at the other end .

Due to the action of on at only, the length is rotated through an angle .

moves to ', where
The vertical deflection of

The horizontal deflection of

Due to the bending of all the elements along

The vertical deflection at

And the horizontal deflection =

Example: 1


Example - Example 3

A steel tube having an outside diameter of and a bore of is bent into a quadrant of
radius. One end is rigidly attached to a horizontal base plate to which the tangent at that end is

If the free end supports a load of , determine the vertical and horizontal deflection of the free


Vertical deflection =

Horizontal deflection =


Vertical deflection is
Horizontal deflection is

Deflection From Strain Energy ( Castigliano's Theorem)

If is the total strain energy of any structure due to the application of external loads,
at in the direction and to the couples then the deflections at

in the directions are and and the angular rotations of the

couples are , at their applied points.

Proof for concentrated loads:
If the displacements (in the directions of the loads) produced by gradually applied loads
are then,
Let alone be increased by
then, = increase in external work done



are increases in
But if the loads were applied gradually from zero, the total strain energy,

Subtracting equation (11) and neglecting the products of small quantities,

Subtracting equation (12), or

Similarly for and and the proof can be extended to incorporate couples.
It is important to stress that is the total strain energy, expressed in terms of loads and not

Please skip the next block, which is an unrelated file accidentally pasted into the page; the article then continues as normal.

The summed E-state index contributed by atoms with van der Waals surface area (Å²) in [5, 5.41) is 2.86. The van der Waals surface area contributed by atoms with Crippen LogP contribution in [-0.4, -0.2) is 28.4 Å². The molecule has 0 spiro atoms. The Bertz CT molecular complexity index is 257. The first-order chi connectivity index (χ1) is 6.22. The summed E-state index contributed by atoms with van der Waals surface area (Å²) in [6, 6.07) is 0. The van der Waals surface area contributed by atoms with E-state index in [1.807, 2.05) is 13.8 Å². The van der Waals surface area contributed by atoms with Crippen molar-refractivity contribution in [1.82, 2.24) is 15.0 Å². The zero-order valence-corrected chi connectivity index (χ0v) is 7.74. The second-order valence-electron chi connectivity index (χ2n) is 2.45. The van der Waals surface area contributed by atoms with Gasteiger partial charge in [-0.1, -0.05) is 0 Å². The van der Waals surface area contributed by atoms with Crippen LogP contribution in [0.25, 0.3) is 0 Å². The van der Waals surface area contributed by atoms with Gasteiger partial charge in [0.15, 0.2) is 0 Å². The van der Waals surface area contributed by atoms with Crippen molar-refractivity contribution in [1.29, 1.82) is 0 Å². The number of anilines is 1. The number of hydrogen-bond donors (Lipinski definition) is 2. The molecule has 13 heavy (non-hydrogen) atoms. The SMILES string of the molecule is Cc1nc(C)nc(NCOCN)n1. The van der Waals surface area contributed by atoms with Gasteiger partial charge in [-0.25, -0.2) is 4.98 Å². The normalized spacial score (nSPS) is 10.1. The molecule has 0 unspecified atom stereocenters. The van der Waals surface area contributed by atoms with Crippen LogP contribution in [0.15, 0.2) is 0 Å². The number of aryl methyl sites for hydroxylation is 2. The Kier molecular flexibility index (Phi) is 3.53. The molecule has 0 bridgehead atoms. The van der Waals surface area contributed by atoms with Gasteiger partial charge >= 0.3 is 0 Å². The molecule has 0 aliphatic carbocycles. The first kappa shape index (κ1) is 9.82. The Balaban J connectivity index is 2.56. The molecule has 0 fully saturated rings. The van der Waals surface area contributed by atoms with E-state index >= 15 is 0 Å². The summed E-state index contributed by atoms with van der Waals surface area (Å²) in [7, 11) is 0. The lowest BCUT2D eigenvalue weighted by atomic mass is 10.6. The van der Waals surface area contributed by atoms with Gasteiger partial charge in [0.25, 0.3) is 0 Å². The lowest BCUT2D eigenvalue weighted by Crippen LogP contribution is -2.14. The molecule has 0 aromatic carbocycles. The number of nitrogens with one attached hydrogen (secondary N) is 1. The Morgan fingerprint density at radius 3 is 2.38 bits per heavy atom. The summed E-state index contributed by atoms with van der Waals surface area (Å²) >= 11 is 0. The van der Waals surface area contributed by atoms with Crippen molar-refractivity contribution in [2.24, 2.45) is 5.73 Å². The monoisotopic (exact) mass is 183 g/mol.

including statically determinate reactions and the partial derivative with respect to each load in
turn (treating the others as constant) gives the deflection at the load points in the direction of the
The following principles should be observed in applying the theorem

1) In finding the deflection of curved beams and similar problems, only strain energy due

bending need normally be taken into account (i.e. )

2) Treat all loads as variables initially carry out the partial differentiation and integration

and only putting in numerical values at the final stage.

3) If the deflection is to be found at a point where, or in a direction there is no load, a


may be put in where required and given a value of zero in the final reckoning (i.e.

Generally it will be found that the strain energy method requires less thought in application than
the direct method, it being only necessary to obtain an expression for the bending moment; also
there is no difficulty over the question of sign as the strain energy is bound to be positive and
deflection is positive in the direction of the load. The only disadvantage occurs when a case such
as mentioned in note 3 above has to be dealt with in which case the direct method will probably
be shorter.

Example - Example 4

Obtain an expression for the vertical displacement of in the above diagram. If and
find the displacement when . and


The bending moments in the various sections can be written as follows:-

(at ' from )


(at from )

(at from )

The displacement of the load at vertically

An allowance could be made for the linear extension of

Which is clearly negligible compared to the deflection due to bending.


There are 12 components in this category.

Strain Energy
Strain energy due to bending and deflection calculated using Calculus
Macaulay Method
Describes the Macaulay Method for calculating the deflection of Beams

Moments of Area
The calculation of deflections using Moments of Area

Deflection Coefficients
This section covers deflection coefficients including deflection due to shear and the use of the graphical

Cantilever Beams
Formulae for the shear and deflection of Cantilever Beams under a selection of differing loadings

Built in Beams II
Shear and Deflection formulae for Built in and Continuous Beams

Simple Supported Beams

Stress and deflection formulae for simple supported beams

Built in Beams
The bending of Built in Beams, which are fixed at both ends.

Multiple Continuous Beams

The deflection of Continuous Beams with more than one span.
Elastic Foundations
The deflection of beams where the foundations are not rigid.

Portal Frames
Bending Moments for Portal Frames

Shear Stress in Beams

An analysis of Shear Stress in Beams of various cross sections.

CodeCogs is a member of Zyba Ltd 2004-2010